Part of the argument in favor of action in Syria- I had considered this as well- was the fact that our last limited operation, the action in Libya to take out Moammar Gadhafi, had been, in fact, short and successful.
And in that limited scope, it was. Gadhafi was killed, national flags were swapped, cheers, celebratory gunfire, the lot. And then we left, as was our aim. Job done, right?
Well, it turns out it depends what we mean by 'job'. If the job was just to get out Gadhafi, then yes. Job done. But a key component of regime change is that whoever the replacement is will be better. This is not to say it was the wrong move to see off Gadhafi, but it is very much worth noting that there wasn't a clear singular challenger to Gadhafi's rule; no obvious candidate to assume power. Which means once he died, a power vacuum was created. And when power vacuums are created, chaos reigns while multiple parties vie to fill it.
I had forgotten about that small detail. Quite a lot of us forgot about that small detail. Patrick Cockburn of the Independent remembered that small detail. Going back and taking another look reveals a country that has in recent months seen oil production drop to just over 10% of what it could be doing because of strikes and mutinies over lack of pay and which has increasingly fallen under the control of local militias. Oil that is being pumped is hitting the black market, and some has actually had to be imported- to Libya, mind you- just to keep the lights on. The prison system is not immune from mutiny either; that's never good. Replacement Prime Minister Ali Zeidan's government can be described as "shaky".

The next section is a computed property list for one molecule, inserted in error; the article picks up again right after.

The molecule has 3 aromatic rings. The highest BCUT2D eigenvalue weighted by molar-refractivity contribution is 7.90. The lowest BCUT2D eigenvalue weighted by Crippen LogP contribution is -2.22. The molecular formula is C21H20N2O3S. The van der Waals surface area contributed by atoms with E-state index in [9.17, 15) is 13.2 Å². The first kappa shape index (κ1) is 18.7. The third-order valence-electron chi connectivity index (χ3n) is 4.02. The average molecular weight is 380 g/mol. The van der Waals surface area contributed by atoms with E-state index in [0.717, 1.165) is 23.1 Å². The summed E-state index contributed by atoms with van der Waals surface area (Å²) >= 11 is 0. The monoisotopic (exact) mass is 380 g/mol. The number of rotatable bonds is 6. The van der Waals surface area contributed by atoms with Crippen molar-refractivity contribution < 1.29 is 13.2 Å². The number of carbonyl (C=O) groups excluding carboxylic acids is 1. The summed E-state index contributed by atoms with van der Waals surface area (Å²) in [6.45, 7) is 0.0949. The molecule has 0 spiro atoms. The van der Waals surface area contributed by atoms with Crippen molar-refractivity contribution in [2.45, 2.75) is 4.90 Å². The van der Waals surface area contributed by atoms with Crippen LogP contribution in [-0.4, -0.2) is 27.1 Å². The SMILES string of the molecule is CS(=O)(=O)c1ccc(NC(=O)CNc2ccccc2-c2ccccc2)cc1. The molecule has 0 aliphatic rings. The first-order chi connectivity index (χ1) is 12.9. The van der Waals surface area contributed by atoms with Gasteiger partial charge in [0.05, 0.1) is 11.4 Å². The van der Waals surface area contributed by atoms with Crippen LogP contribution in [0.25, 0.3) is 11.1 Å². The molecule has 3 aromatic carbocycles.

The aim was never to decide Libya's next direction, and it isn't to decide Syria's next direction either. But it's going to depend largely on who, if anyone, is poised to take over should Bashar al-Assad be toppled. Unfortunately, there isn't a chief candidate there either, only disparate groups of rebels, in fact more disparate than Libya's. News articles disagree on who the leader is. Is it Ahmed al-Jarba? Is it Salim Idris? Is it Haytham al-Manna? Is it Abu Adnan? Is it anyone at all?
So assume that the US acts in Syria. Assume that the operation is successful. Assume that Assad is removed from power. Great. Awesome.
Then what? And do we consider that to be a significant concern to us?